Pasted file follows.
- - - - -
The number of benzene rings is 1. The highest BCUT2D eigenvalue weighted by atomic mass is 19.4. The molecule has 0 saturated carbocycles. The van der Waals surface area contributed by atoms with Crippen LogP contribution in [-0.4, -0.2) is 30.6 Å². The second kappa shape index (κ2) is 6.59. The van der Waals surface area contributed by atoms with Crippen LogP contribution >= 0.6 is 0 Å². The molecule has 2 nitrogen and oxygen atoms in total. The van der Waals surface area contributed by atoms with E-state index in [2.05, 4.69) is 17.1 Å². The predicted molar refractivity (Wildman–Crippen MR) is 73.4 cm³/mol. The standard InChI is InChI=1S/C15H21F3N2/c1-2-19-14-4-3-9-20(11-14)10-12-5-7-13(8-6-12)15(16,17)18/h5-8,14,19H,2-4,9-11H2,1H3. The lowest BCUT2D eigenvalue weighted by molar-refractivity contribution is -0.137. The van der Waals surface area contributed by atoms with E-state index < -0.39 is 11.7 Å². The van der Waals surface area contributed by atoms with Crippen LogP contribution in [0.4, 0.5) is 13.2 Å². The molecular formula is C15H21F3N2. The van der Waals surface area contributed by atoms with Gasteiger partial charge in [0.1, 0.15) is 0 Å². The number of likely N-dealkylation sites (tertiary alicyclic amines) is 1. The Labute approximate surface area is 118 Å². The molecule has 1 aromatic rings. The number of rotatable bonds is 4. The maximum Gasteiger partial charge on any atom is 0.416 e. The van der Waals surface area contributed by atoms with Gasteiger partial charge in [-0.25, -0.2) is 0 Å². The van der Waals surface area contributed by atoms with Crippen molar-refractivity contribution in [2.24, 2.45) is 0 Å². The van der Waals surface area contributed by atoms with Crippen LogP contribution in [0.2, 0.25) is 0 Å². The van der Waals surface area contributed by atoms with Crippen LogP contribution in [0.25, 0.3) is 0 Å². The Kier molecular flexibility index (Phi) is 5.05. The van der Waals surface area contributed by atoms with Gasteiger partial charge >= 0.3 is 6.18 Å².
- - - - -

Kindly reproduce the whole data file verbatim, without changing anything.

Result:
The number of benzene rings is 1. The highest BCUT2D eigenvalue weighted by atomic mass is 19.4. The molecule has 0 saturated carbocycles. The van der Waals surface area contributed by atoms with Crippen LogP contribution in [-0.4, -0.2) is 30.6 Å². The second kappa shape index (κ2) is 6.59. The van der Waals surface area contributed by atoms with Crippen LogP contribution >= 0.6 is 0 Å². The molecule has 2 nitrogen and oxygen atoms in total. The van der Waals surface area contributed by atoms with E-state index in [2.05, 4.69) is 17.1 Å². The predicted molar refractivity (Wildman–Crippen MR) is 73.4 cm³/mol. The standard InChI is InChI=1S/C15H21F3N2/c1-2-19-14-4-3-9-20(11-14)10-12-5-7-13(8-6-12)15(16,17)18/h5-8,14,19H,2-4,9-11H2,1H3. The lowest BCUT2D eigenvalue weighted by molar-refractivity contribution is -0.137. The van der Waals surface area contributed by atoms with E-state index < -0.39 is 11.7 Å². The van der Waals surface area contributed by atoms with Crippen LogP contribution in [0.4, 0.5) is 13.2 Å². The molecular formula is C15H21F3N2. The van der Waals surface area contributed by atoms with Gasteiger partial charge in [0.1, 0.15) is 0 Å². The number of likely N-dealkylation sites (tertiary alicyclic amines) is 1. The Labute approximate surface area is 118 Å². The molecule has 1 aromatic rings. The number of rotatable bonds is 4. The maximum Gasteiger partial charge on any atom is 0.416 e. The van der Waals surface area contributed by atoms with Gasteiger partial charge in [-0.25, -0.2) is 0 Å². The van der Waals surface area contributed by atoms with Crippen molar-refractivity contribution in [2.24, 2.45) is 0 Å². The van der Waals surface area contributed by atoms with Crippen LogP contribution in [0.2, 0.25) is 0 Å². The van der Waals surface area contributed by atoms with Crippen LogP contribution in [0.25, 0.3) is 0 Å². The Kier molecular flexibility index (Phi) is 5.05. The van der Waals surface area contributed by atoms with Gasteiger partial charge >= 0.3 is 6.18 Å².